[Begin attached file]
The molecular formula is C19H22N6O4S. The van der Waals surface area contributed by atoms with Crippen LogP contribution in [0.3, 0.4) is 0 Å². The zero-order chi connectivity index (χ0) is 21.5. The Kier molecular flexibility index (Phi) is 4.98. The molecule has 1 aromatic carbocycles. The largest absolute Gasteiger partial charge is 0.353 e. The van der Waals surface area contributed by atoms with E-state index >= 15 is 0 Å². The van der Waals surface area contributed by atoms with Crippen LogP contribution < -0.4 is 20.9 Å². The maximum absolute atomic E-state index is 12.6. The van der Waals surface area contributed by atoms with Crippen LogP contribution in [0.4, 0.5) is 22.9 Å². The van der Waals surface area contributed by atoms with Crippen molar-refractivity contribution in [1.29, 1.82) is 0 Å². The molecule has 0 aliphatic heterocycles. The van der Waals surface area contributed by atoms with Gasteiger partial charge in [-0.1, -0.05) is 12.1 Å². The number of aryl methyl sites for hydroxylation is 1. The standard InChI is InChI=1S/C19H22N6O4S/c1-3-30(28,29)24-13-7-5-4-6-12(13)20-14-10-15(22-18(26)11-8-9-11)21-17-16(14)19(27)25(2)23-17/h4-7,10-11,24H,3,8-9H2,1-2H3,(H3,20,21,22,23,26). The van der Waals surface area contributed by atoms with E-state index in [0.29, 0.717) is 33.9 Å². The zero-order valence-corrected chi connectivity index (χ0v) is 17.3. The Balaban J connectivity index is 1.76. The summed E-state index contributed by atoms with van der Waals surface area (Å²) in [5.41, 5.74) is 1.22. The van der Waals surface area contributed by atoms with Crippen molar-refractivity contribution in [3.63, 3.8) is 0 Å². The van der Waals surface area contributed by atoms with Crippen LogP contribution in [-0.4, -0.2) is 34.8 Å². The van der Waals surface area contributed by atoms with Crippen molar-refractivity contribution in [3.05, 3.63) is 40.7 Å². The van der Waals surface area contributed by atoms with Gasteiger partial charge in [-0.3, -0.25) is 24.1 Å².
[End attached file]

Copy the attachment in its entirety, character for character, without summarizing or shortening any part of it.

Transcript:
The molecular formula is C19H22N6O4S. The van der Waals surface area contributed by atoms with Crippen LogP contribution in [0.3, 0.4) is 0 Å². The zero-order chi connectivity index (χ0) is 21.5. The Kier molecular flexibility index (Phi) is 4.98. The molecule has 1 aromatic carbocycles. The largest absolute Gasteiger partial charge is 0.353 e. The van der Waals surface area contributed by atoms with E-state index >= 15 is 0 Å². The van der Waals surface area contributed by atoms with Crippen LogP contribution < -0.4 is 20.9 Å². The maximum absolute atomic E-state index is 12.6. The van der Waals surface area contributed by atoms with Crippen LogP contribution in [0.4, 0.5) is 22.9 Å². The van der Waals surface area contributed by atoms with Crippen molar-refractivity contribution in [1.29, 1.82) is 0 Å². The molecule has 0 aliphatic heterocycles. The van der Waals surface area contributed by atoms with Gasteiger partial charge in [-0.1, -0.05) is 12.1 Å². The number of aryl methyl sites for hydroxylation is 1. The standard InChI is InChI=1S/C19H22N6O4S/c1-3-30(28,29)24-13-7-5-4-6-12(13)20-14-10-15(22-18(26)11-8-9-11)21-17-16(14)19(27)25(2)23-17/h4-7,10-11,24H,3,8-9H2,1-2H3,(H3,20,21,22,23,26). The van der Waals surface area contributed by atoms with E-state index in [0.29, 0.717) is 33.9 Å². The zero-order valence-corrected chi connectivity index (χ0v) is 17.3. The Balaban J connectivity index is 1.76. The summed E-state index contributed by atoms with van der Waals surface area (Å²) in [5.41, 5.74) is 1.22. The van der Waals surface area contributed by atoms with Crippen molar-refractivity contribution in [3.63, 3.8) is 0 Å². The van der Waals surface area contributed by atoms with Crippen LogP contribution in [-0.4, -0.2) is 34.8 Å². The van der Waals surface area contributed by atoms with Crippen molar-refractivity contribution in [3.05, 3.63) is 40.7 Å². The van der Waals surface area contributed by atoms with Gasteiger partial charge in [-0.3, -0.25) is 24.1 Å².